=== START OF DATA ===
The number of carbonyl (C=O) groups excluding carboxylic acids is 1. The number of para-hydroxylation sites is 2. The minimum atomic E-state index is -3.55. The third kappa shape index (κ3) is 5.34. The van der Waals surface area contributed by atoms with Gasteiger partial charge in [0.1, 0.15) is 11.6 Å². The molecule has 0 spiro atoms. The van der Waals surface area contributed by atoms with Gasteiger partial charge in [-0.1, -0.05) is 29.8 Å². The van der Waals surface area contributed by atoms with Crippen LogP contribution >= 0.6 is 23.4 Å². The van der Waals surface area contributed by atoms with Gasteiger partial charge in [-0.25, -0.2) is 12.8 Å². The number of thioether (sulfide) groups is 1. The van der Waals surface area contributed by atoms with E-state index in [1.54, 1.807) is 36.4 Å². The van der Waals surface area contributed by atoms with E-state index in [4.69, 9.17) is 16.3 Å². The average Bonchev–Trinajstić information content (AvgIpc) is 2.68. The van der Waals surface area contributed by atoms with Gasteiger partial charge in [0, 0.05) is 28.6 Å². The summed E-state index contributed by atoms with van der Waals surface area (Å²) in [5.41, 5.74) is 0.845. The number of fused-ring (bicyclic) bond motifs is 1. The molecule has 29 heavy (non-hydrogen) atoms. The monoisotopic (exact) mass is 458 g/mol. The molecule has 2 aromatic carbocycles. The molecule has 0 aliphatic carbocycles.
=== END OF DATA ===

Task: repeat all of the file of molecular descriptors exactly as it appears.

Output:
The number of carbonyl (C=O) groups excluding carboxylic acids is 1. The number of para-hydroxylation sites is 2. The minimum atomic E-state index is -3.55. The third kappa shape index (κ3) is 5.34. The van der Waals surface area contributed by atoms with Gasteiger partial charge in [0.1, 0.15) is 11.6 Å². The molecule has 0 spiro atoms. The van der Waals surface area contributed by atoms with Gasteiger partial charge in [-0.1, -0.05) is 29.8 Å². The van der Waals surface area contributed by atoms with Crippen LogP contribution >= 0.6 is 23.4 Å². The van der Waals surface area contributed by atoms with Gasteiger partial charge in [-0.25, -0.2) is 12.8 Å². The number of thioether (sulfide) groups is 1. The van der Waals surface area contributed by atoms with E-state index in [1.54, 1.807) is 36.4 Å². The van der Waals surface area contributed by atoms with E-state index in [4.69, 9.17) is 16.3 Å². The average Bonchev–Trinajstić information content (AvgIpc) is 2.68. The van der Waals surface area contributed by atoms with Gasteiger partial charge in [0, 0.05) is 28.6 Å². The summed E-state index contributed by atoms with van der Waals surface area (Å²) in [5.41, 5.74) is 0.845. The number of fused-ring (bicyclic) bond motifs is 1. The molecule has 29 heavy (non-hydrogen) atoms. The monoisotopic (exact) mass is 458 g/mol. The molecule has 2 aromatic carbocycles. The molecule has 0 aliphatic carbocycles.